Facebook LinkedIn Twitter Vimeo RSS

West Manchester Mall overhaul expected to bring site benefits

By ,
Mall walkers Sandy and Dick Bear of York County round a corner in the West Manchester Mall.
Mall walkers Sandy and Dick Bear of York County round a corner in the West Manchester Mall. - (Photo / )

A Texas development group hopes turning the West Manchester Mall inside out will not only save the shopping destination but also make it grow.

And township officials, conscious of the eyesore the mall has become, are banking on the redevelopment being a success and spurring growth in the area off Loucks Road in West Manchester Township.

M&R Investors, headed by partners Frank Mihalopoulos and Tony Ruggeri, bought the 33-year-old mall in October 2012 for $17.5 million from Lightstone Malls of New York with the intent of redeveloping it.

"Our view was that it had some strong anchors, generally good traffic, a good base to build on," Ruggeri said. "But the mall itself had seen better days."

Part of the problem is competition, including the York Galleria Mall in Springettsbury Township.

"It's typical of what you see in a second enclosed mall in a one-mall market," he said.

They hope to turn a property now valued at about $15.8 million to one worth about $50 million. The plan is to have the whole project redeveloped and running by 2016.

Market need

The idea is to do away with the indoor portion of the mall and have all the shops face outward, what is sometimes called a "lifestyle center" or "town center" format.

Plans call for roughly 25 stores — that number could vary with the leases signed, Ruggeri said — with about 600,000 square feet of retail space. The Macy's, which is owned by that department store, as well as the Wal-Mart will become free-standing stores.

The rest of the stores will be clumped together, with Kohl's acting as an anchor.

A landscaped avenue will run between the free-standing stores and the others. Also, three out-parcels will be developed facing Route 30 in what is now parking lot, Ruggeri said.

"We're going to de-mall it," he said. "We are reimagining it as it made sense to us, as we thought the market needed."

Jesse Tron, communication and media relations manager with the International Council of Shopping Centers, said using the same tactic at former malls has worked in other areas.

Before the recession, he said, such centers were the hot project type for new development. Since then, redevelopments have taken over as failing shopping centers try to reinvent themselves.

The council estimates there are about 1,500 enclosed malls in the country. Meanwhile, there are 113,000 open-air retail centers, such as strip malls. There are about 400 lifestyle centers.

"It makes sense from a business evolution standpoint in the industry," he said. "It's filling a different niche."


Ruggeri said a face-lift could help bring about several things that add intangible benefits that ultimately result in real dollars for local businesses and the township.

Bailey Construction and Consulting of Little Rock, Ark., is the general contractor, Ruggeri said. Most, if not all, of the subcontractors will be hired locally, he said, adding there could be between 500 and 700 jobs created for the demolition and construction phases.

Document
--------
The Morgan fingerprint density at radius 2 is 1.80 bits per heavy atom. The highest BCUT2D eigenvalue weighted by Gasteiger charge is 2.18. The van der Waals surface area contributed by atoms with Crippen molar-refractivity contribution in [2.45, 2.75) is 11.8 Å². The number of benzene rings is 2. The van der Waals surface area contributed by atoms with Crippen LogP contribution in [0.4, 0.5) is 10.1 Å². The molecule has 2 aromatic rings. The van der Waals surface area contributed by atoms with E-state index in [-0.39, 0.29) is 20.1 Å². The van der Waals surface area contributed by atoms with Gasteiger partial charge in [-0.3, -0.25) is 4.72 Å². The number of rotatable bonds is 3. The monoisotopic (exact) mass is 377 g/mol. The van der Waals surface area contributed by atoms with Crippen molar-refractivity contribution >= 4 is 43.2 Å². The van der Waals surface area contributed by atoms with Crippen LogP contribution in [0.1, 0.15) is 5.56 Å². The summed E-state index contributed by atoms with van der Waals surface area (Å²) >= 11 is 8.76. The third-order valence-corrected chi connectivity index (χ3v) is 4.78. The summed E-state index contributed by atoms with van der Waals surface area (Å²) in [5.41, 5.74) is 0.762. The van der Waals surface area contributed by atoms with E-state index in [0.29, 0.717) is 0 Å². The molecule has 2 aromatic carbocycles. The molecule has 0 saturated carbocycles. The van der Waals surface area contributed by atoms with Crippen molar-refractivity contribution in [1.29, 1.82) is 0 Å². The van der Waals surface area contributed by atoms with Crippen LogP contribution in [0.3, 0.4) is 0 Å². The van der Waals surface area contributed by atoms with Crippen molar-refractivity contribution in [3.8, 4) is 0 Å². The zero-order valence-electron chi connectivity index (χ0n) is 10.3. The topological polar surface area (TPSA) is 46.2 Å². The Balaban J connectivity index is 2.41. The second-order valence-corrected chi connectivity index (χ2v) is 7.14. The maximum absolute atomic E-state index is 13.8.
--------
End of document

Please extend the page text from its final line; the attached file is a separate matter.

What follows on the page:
Bailey owner Bob Bailey declined to name the contractors. Documents on file with the township do not list a demolition company.

Ruggeri wasn't sure how many employees each store would hire, but with at least 25 stores, the number could be substantial. Also, the mall would have a management and security team, plus a need for more landscaping services, thanks to the avenue design.

Though he could not be specific because the deals were not final, Ruggeri said a number of former mall tenants will return. But the developers also are seeking new tenants that do not have a presence in Central Pennsylvania.

Tron said the shopping center council has seen redevelopments with new tenants succeed.

"Typically, that does work, going with a lifestyle or town center format, or do something radical like knocking it all down and replacing it with all big box stores," he said. "But offering a slightly different mix of retail tenants tends to work.

Ruggeri said his experience has borne that out, too.

"With what we've experienced in other projects we've done, when you turn a floundering property into a dynamic, vibrant retail environment, people come to that area to shop because they can. Not only will the stores in our project benefit, but the stores in the surrounding area will benefit."

Getting into a TIF

West Manchester Township, along with York County and the West York Area School District, agreed last fall to a tax incremental financing district — or TIF — for the mall project.

TIF districts are used for blighted and distressed properties in hopes that development of infrastructure will lead to an overall improvement in surrounding property values and, ultimately, increased tax revenue.

It works like this: The taxable value of the property is frozen at the current year’s rate and another agency — in this case, the Redevelopment Authority of York County — takes out a bond to pay for the infrastructure improvements.

In 2028, the full assessed value — estimated at $50 million, according to the York County Economic Authority — for the mall would be returned to the tax rolls.

For West Manchester Township, the plan was worth it.

“It was on a steady decline over the last couple of years,” said township manager Kelly Kelch. “We were definitely interested in someone coming in and redeveloping it. A face-lift can do a lot.”

More From This Industry

Write to the Editorial Department at editorial@cpbj.com

Leave a Comment


Please note: All comments will be reviewed and may take up to 24 hours to appear on the site.

Post Comment
View Comment Policy